To make them an even size with actually measuring anything I cut a rough piece of cardstock in a 4×7 inch rectangle. Then I flipped the first letter over so that it was right-side down. I put the paper rectangle on top of the fabric so that the white letter was where I wanted it on the end rectangle and folded each side over the paper, as if I were wrapping a present. I pressed each side with iron and then slipped the paper out so that I could use it on the next letter. When all of the panels were pressed, I quickly sewed up along the edges with the sewing machine. Easy peasy!
I just tied them to a piece of string along their tops so that I could reposition them along the length if I needed to. And voila! It only took me an hour of actual crafting. It doesn’t get much easier!
Makeitawesome‘s idea to make a pregnant rabbit doll is pure, sweet, wonderful genius! I loved the doll on it’s own and my face broke into a huge grin when I realized that there was a tiny peanut baby rabbit inside that you can pop out. Oh, it’s a great day…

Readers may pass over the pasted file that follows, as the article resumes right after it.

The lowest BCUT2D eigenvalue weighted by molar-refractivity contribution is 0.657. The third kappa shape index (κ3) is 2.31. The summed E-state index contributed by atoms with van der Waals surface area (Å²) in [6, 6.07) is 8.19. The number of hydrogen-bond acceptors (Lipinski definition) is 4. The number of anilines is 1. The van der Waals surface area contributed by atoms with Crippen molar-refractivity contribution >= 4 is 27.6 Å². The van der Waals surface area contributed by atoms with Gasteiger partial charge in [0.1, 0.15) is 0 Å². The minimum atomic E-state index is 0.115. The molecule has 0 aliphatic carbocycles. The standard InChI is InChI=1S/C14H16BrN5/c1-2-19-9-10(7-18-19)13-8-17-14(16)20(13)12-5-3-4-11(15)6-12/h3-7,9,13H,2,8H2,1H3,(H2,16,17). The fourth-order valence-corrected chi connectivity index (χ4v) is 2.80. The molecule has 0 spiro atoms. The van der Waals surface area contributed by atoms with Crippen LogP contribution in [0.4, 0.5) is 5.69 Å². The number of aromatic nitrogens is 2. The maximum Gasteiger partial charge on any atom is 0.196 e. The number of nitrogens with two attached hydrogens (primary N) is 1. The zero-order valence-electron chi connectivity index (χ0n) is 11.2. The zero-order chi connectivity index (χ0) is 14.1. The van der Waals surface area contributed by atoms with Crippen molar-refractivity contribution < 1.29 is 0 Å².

I picked up a book last month that made my eyebrows shoot up and my mind start to whirl with possibilities. The book was Pine Needle Basketry: From Forest Floor to Finished Project. I’ve been vaguely looking into make baskets but materials like willow wands or other grasses require lengths of time where they’re drying and, therefore, a considerable amount of forethought. Something I don’t particularly enjoy doing. Pine needles, on the other hand, blanket forests and are already dry and ready to go. All you have to do is bend over, pick some up, take them home and soak them in hot water for 15 minutes and you’re ready to basket! I’ve been using some 3 inch pine needles, some from the tree in front of Simpson and some from where they were innocently clogging a gutter in Franconia. They’re ok, just a wee bit short for my purposes. What I dream about… even aspire to are Florida Long Leaf Pine needles. They’re ten inches long and perfect for big-ish baskets. In the mean time, I made three wee baskets out of the 3 inch needles…